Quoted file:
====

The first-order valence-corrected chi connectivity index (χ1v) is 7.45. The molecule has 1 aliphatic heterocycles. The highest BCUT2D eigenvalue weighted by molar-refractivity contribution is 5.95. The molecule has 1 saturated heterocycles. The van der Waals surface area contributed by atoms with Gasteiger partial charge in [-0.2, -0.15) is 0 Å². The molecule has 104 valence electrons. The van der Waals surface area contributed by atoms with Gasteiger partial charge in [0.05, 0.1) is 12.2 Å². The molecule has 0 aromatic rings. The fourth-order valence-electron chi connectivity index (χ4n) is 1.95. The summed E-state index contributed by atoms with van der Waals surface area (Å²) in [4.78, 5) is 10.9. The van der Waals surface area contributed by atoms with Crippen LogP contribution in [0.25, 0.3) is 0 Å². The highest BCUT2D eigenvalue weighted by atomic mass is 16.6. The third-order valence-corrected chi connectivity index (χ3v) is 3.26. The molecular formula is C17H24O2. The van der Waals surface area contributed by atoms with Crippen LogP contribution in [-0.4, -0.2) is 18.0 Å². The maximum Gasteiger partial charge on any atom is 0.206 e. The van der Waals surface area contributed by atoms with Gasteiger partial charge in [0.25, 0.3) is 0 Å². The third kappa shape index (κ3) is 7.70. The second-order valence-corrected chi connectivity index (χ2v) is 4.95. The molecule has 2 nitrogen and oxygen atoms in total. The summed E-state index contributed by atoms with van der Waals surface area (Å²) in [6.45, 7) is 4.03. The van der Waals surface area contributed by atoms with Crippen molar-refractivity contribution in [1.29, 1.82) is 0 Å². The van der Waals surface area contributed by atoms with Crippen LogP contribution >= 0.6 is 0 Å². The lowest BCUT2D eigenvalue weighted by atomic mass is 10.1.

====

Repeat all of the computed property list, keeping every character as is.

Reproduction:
The first-order valence-corrected chi connectivity index (χ1v) is 7.45. The molecule has 1 aliphatic heterocycles. The highest BCUT2D eigenvalue weighted by molar-refractivity contribution is 5.95. The molecule has 1 saturated heterocycles. The van der Waals surface area contributed by atoms with Gasteiger partial charge in [-0.2, -0.15) is 0 Å². The molecule has 104 valence electrons. The van der Waals surface area contributed by atoms with Gasteiger partial charge in [0.05, 0.1) is 12.2 Å². The molecule has 0 aromatic rings. The fourth-order valence-electron chi connectivity index (χ4n) is 1.95. The summed E-state index contributed by atoms with van der Waals surface area (Å²) in [4.78, 5) is 10.9. The van der Waals surface area contributed by atoms with Crippen LogP contribution in [0.25, 0.3) is 0 Å². The highest BCUT2D eigenvalue weighted by atomic mass is 16.6. The third-order valence-corrected chi connectivity index (χ3v) is 3.26. The molecular formula is C17H24O2. The van der Waals surface area contributed by atoms with Crippen LogP contribution in [-0.4, -0.2) is 18.0 Å². The maximum Gasteiger partial charge on any atom is 0.206 e. The van der Waals surface area contributed by atoms with Gasteiger partial charge in [0.25, 0.3) is 0 Å². The third kappa shape index (κ3) is 7.70. The second-order valence-corrected chi connectivity index (χ2v) is 4.95. The molecule has 2 nitrogen and oxygen atoms in total. The summed E-state index contributed by atoms with van der Waals surface area (Å²) in [6.45, 7) is 4.03. The van der Waals surface area contributed by atoms with Crippen molar-refractivity contribution in [1.29, 1.82) is 0 Å². The van der Waals surface area contributed by atoms with Crippen LogP contribution >= 0.6 is 0 Å². The lowest BCUT2D eigenvalue weighted by atomic mass is 10.1.